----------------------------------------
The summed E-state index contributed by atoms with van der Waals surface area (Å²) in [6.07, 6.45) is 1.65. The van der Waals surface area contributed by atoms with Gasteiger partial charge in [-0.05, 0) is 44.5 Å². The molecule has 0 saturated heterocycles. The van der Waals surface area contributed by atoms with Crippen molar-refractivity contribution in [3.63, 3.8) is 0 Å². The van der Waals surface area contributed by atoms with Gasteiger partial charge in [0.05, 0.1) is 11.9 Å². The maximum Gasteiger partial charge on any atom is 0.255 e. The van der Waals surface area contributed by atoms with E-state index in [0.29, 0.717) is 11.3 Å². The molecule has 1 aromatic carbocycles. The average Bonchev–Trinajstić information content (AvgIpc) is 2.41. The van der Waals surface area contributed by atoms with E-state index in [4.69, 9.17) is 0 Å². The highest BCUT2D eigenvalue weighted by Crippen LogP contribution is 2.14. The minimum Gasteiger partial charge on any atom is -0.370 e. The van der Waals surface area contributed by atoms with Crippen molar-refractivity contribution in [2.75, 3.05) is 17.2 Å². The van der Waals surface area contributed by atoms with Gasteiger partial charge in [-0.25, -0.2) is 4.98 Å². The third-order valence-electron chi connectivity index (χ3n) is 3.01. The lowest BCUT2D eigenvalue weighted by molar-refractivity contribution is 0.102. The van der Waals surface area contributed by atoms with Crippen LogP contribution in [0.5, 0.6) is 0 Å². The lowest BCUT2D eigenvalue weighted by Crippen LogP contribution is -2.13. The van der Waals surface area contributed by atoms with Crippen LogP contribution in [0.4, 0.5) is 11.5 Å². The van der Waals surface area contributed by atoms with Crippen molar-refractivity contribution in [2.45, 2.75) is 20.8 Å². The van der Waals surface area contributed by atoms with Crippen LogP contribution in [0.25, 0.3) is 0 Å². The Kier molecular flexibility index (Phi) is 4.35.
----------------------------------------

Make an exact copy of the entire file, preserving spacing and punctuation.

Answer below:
The summed E-state index contributed by atoms with van der Waals surface area (Å²) in [6.07, 6.45) is 1.65. The van der Waals surface area contributed by atoms with Gasteiger partial charge in [-0.05, 0) is 44.5 Å². The molecule has 0 saturated heterocycles. The van der Waals surface area contributed by atoms with Crippen molar-refractivity contribution in [3.63, 3.8) is 0 Å². The van der Waals surface area contributed by atoms with Gasteiger partial charge in [0.05, 0.1) is 11.9 Å². The maximum Gasteiger partial charge on any atom is 0.255 e. The van der Waals surface area contributed by atoms with E-state index in [0.29, 0.717) is 11.3 Å². The molecule has 1 aromatic carbocycles. The average Bonchev–Trinajstić information content (AvgIpc) is 2.41. The van der Waals surface area contributed by atoms with E-state index in [4.69, 9.17) is 0 Å². The highest BCUT2D eigenvalue weighted by Crippen LogP contribution is 2.14. The minimum Gasteiger partial charge on any atom is -0.370 e. The van der Waals surface area contributed by atoms with Crippen molar-refractivity contribution in [2.75, 3.05) is 17.2 Å². The van der Waals surface area contributed by atoms with Gasteiger partial charge in [-0.25, -0.2) is 4.98 Å². The third-order valence-electron chi connectivity index (χ3n) is 3.01. The lowest BCUT2D eigenvalue weighted by molar-refractivity contribution is 0.102. The van der Waals surface area contributed by atoms with Crippen LogP contribution in [0.5, 0.6) is 0 Å². The lowest BCUT2D eigenvalue weighted by Crippen LogP contribution is -2.13. The van der Waals surface area contributed by atoms with Crippen LogP contribution in [0.4, 0.5) is 11.5 Å². The van der Waals surface area contributed by atoms with Crippen molar-refractivity contribution in [2.45, 2.75) is 20.8 Å². The van der Waals surface area contributed by atoms with Crippen LogP contribution in [0.25, 0.3) is 0 Å². The Kier molecular flexibility index (Phi) is 4.35.